56

October 2008

Building Energy Conservation Measures

This investment imbalance is coupled to questionable assumptions regarding future electrical energy demands. Figure 10 depicts 3 phases of electricity consumption in Ontario. The gross provincial product (GPP) per kilowatt-hour of electricity consumption is plotted in the upper chart, and indicates that since 1993 there has been a considerable improvement in electricity productivity. The lower chart shows that had the ratio of GPP to consumption remained at the 1994 level throughout the period, the electricity demand in 2003 would have exceeded 200,000 GWh – 50,000 GWh higher than the actual demand. This electricity productivity improvement could be further enhanced through a balanced approach to penalizing inefficiency through appropriate energy pricing structures while encouraging conservation through incentives. The present emphasis on increasing electrical energy generating capacity is based on forecasts that do not properly account for future trends in electricity productivity that have been emerging for over a decade.

Figure 10. Electricity productivity in Ontario, 1958 – 2003.
[Source: Conservation Bureau of Ontario.

http://www.conservationbureau.on.ca/Page.asp?PageID=122&ContentID=1486&SiteNode ID=166

Daniels Faculty of Architecture, Landscape and Design

University of Toronto

57

Final Report: Toronto Green Development Standard Cost-Benefit Study

Synopsis
This cost-benefit analysis of energy conservation measures for multi-unit residential buildings, specifically new condominiums, has revealed a number of interesting relationships among building design, energy modeling, incentives and affordability. These have been summarized as follows:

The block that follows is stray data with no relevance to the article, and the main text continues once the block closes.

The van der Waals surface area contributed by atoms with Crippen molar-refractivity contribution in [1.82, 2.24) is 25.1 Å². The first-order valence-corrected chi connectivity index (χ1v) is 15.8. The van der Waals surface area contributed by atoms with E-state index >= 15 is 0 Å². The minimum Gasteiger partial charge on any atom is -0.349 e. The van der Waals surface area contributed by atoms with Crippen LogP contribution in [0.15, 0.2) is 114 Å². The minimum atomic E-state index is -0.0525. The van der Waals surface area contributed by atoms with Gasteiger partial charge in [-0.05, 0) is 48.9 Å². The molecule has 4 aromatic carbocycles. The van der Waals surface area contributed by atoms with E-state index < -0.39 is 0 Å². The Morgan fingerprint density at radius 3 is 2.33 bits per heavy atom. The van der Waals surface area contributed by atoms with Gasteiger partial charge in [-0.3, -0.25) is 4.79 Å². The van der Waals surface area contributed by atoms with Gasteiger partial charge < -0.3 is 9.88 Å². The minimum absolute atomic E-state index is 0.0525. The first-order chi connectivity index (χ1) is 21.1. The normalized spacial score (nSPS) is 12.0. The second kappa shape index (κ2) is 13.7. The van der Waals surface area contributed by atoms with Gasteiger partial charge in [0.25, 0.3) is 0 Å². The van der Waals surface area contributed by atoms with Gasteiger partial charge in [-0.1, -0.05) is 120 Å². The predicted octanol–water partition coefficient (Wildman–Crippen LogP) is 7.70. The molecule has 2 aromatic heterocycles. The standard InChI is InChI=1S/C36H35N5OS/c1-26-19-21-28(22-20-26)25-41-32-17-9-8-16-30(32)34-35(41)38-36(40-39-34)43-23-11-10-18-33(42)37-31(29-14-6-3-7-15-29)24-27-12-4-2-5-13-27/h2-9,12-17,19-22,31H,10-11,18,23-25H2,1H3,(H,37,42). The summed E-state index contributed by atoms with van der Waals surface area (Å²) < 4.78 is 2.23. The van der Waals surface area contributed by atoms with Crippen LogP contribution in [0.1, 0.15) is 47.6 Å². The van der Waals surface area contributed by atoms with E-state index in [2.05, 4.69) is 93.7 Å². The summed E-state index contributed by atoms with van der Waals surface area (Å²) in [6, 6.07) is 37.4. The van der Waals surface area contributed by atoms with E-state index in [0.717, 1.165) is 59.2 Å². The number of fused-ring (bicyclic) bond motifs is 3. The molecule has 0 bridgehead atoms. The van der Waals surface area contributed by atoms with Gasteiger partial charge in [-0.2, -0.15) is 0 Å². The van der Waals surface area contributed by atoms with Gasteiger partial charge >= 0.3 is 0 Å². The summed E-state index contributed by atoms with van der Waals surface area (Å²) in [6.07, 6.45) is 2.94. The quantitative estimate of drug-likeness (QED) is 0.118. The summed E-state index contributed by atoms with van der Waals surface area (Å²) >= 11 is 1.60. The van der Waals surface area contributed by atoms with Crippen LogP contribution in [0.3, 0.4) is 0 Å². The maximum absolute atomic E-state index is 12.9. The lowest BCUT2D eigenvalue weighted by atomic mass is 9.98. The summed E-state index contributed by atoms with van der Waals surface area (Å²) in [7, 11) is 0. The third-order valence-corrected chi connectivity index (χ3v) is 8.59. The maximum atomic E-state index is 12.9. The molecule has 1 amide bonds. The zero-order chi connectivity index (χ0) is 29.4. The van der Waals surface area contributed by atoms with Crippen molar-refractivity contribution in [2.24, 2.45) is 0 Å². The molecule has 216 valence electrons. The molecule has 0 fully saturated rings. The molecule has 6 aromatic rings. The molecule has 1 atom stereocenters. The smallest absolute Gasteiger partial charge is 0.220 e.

 When assuring compliance for new buildings, including MURBs, with the energy

efficiency requirements of the Ontario Building Code, it is critical that the effective thermal resistance values of building envelope assemblies are correctly applied. Thermal bridging, especially as it occurs across exposed cantilevered balconies without thermal breaks, remains a major source of uncontrolled heat transfer that results in poor energy performance, and possibly premature deterioration of envelope materials and components. Added insulation for walls and roofs, beyond the levels currently required by the Code, are economically justifiable, but these must be detailed to reduce thermal bridging and deliver all of the thermal benefit of the added insulation.
 The selection of glass area and glazing characteristics is critical to the energy

performance of buildings. When the glazing area exceeds 50% of the gross exterior wall area, it is technically and economically difficult to achieve energy performance that complies with the requirements of the Toronto Green Development Standard. High performance windows are a cost effective means of improving energy efficiency and thermal comfort.
 Heat recovery from exhaust air leaving the building is a highly cost effective and

easily implemented conservation measure. The technology is mature and is well supported by the current mechanical service industry.
 High efficiency boilers and chillers are cost effective investments that do not

require special accommodation, simply a change in the equipment specifications. Efficient chillers also contribute to lowering peak electrical energy demand.
 Water conserving fixtures and appliances are cost effective based on energy